Female mosquitofish give birth to tiny babies, like the guppies you may remember from your third-grade aquarium. That means male mosquitofish don’t spawn: if they’re going to be dads, they need to use a modified fin (called a gonopodium) to inseminate their mate. And sex with a long, stiff fin demands a daunting level of precision.
For these fish, the sex act is blisteringly fast: it takes less than 50 milliseconds for a male to mate. When he does, he twists his body and accelerates toward his intended while simultaneously flipping his gonopodium forward to point towards his head. If he does everything right, he’ll come up alongside her, hook the claws at the tip of the fin into her genital opening, and leave some sperm behind. But it only takes a tiny movement on her part to make him miss the target.
He could take time to court her, getting her to hold her position while he makes his attempt. But if they’re living in an environment with a lot of fish-eating predators, that extra time might not make him a dad–it might make him lunch instead. The presence of predators affects what the gonopodium looks like in these fish: males living in pools with predators have evolved a longer and bonier fin than males in pools without predators, and they’ll make more fast and furtive stabs at the females that live with them instead of courting them. A new study published in Evolution this month suggests that the presence of predators has also had a complimentary effect on the evolution of the female’s genitalia.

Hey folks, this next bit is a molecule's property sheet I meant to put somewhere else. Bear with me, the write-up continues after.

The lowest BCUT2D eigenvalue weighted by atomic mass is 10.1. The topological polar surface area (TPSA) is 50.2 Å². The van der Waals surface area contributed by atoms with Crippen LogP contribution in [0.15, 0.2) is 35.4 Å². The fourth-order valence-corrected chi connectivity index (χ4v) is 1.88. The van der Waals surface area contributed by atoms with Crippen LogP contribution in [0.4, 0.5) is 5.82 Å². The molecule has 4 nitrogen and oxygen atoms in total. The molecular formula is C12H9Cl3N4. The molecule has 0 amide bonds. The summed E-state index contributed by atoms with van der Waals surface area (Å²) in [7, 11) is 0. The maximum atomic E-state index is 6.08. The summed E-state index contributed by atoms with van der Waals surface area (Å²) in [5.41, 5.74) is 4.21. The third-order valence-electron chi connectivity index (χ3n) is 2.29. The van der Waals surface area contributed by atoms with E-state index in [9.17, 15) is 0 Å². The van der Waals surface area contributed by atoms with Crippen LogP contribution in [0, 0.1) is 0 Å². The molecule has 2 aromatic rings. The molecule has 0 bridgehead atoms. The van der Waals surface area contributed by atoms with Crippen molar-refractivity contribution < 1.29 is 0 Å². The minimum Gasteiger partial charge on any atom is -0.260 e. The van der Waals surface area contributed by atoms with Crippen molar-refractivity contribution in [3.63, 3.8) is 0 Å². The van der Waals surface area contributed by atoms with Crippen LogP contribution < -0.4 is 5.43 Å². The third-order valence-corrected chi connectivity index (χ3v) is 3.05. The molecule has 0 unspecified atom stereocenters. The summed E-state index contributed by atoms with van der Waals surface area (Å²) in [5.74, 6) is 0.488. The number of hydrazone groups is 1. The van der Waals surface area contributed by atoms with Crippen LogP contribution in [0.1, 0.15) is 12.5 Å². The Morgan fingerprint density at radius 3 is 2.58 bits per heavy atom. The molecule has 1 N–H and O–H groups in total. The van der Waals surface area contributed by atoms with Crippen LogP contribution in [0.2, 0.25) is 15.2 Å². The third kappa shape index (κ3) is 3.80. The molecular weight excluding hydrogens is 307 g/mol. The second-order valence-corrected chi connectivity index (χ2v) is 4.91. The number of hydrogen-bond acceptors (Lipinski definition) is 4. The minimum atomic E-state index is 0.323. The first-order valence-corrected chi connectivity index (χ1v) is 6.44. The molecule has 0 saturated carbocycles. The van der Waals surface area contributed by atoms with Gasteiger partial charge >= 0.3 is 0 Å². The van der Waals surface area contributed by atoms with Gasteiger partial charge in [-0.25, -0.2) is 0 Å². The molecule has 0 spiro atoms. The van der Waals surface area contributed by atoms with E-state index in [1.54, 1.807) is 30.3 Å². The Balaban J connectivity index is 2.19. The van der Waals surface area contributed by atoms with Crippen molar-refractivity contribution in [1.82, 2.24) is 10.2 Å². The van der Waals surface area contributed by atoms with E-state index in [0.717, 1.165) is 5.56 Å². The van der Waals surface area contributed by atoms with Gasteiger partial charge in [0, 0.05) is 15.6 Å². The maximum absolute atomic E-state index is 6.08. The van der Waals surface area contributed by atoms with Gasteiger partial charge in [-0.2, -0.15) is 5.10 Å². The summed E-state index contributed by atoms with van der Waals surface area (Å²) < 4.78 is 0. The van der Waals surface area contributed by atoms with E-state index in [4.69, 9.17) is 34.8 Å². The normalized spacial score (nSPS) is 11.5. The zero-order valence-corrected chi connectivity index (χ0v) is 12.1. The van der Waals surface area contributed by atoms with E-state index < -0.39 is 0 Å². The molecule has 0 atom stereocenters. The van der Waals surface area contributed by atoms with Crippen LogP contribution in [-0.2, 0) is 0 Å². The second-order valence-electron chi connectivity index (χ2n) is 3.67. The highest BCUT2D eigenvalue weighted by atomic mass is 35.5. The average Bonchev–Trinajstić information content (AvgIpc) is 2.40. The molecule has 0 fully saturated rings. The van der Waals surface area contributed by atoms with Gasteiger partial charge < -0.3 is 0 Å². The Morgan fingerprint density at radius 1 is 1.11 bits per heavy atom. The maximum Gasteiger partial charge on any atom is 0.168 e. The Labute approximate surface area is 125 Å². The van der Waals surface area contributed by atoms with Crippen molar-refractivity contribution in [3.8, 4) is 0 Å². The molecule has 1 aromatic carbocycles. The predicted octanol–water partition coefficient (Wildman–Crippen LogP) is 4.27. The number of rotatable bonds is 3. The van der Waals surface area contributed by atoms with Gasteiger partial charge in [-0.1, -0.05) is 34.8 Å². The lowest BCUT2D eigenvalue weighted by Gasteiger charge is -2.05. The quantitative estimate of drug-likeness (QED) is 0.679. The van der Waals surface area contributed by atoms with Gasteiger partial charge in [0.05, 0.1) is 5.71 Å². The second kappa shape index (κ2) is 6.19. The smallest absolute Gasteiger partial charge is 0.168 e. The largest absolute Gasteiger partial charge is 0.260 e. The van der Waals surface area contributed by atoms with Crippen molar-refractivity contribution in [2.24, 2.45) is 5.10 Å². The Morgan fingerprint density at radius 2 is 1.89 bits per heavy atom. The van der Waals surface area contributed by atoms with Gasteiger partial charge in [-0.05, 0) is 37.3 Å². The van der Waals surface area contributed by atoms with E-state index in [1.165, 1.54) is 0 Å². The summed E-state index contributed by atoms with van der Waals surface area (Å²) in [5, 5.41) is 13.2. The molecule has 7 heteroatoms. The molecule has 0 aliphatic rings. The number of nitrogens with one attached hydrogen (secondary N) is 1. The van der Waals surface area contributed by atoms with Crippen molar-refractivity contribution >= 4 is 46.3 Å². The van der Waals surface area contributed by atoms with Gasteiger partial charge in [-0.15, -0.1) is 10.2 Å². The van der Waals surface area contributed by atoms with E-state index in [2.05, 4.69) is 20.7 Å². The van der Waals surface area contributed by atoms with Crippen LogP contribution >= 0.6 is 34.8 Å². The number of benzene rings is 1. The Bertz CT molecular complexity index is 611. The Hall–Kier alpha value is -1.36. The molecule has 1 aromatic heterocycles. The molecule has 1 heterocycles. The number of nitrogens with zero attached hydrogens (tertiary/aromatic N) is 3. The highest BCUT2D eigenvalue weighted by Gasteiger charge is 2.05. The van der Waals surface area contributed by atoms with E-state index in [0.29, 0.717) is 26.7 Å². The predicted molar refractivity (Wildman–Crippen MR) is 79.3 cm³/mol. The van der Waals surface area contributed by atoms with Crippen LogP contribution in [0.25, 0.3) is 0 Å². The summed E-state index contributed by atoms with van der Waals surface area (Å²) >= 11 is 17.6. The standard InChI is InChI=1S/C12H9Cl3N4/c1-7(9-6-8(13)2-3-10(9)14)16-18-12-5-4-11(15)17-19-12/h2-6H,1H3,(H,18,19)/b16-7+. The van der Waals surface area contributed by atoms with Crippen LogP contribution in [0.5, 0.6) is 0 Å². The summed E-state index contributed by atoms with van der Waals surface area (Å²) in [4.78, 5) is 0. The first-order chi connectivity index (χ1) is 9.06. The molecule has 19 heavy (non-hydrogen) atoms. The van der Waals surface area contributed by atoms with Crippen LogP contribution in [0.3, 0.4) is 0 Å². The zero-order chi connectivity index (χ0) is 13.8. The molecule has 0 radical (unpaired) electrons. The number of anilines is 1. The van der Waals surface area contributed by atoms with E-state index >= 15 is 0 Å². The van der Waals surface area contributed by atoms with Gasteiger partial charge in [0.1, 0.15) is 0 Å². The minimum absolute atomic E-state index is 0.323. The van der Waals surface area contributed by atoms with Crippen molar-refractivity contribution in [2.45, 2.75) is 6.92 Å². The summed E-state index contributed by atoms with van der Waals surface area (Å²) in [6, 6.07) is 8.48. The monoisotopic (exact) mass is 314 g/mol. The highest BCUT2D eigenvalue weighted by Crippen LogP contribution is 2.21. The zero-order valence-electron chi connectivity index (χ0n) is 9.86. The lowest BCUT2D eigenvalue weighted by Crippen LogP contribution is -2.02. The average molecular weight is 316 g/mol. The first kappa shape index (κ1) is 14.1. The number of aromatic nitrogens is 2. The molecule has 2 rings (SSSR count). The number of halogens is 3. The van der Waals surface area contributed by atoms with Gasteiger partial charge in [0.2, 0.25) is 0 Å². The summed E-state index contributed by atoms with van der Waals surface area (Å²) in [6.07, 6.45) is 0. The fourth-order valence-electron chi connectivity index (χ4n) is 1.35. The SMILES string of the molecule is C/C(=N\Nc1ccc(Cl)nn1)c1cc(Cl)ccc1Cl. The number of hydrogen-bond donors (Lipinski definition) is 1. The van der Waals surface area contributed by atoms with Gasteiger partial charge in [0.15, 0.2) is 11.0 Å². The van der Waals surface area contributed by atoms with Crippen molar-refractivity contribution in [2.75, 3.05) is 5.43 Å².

A female mosquitofish’s genitals aren’t much more than a hump and a slit, but because that slit is the target the male aims for, its size and shape define whether insemination is merely challenging or far far more difficult. After measuring and analyzing fish from isolated vertical caves on Andros Island in the Bahamas, North Carolina State University graduate student Christopher Anderson, working with biologist Brian Langerhans, found that in pools with many predators the female’s genital slit is a considerably smaller target than it is in females living in predator-free pools.
Anderson and Langerhans think that the smaller target may have evolved to give females more choice about which males father their babies. When a females lives in an environment that promotes rapid-fire sex, she may not have much time to evaluate his finer qualities before he’s screwing her. A small target may make it easier for her to deflect oh-so-eager males that she’s not all that into.
Image from Anderson and Langerhans 2015
Contact the author at firstname.lastname@example.org.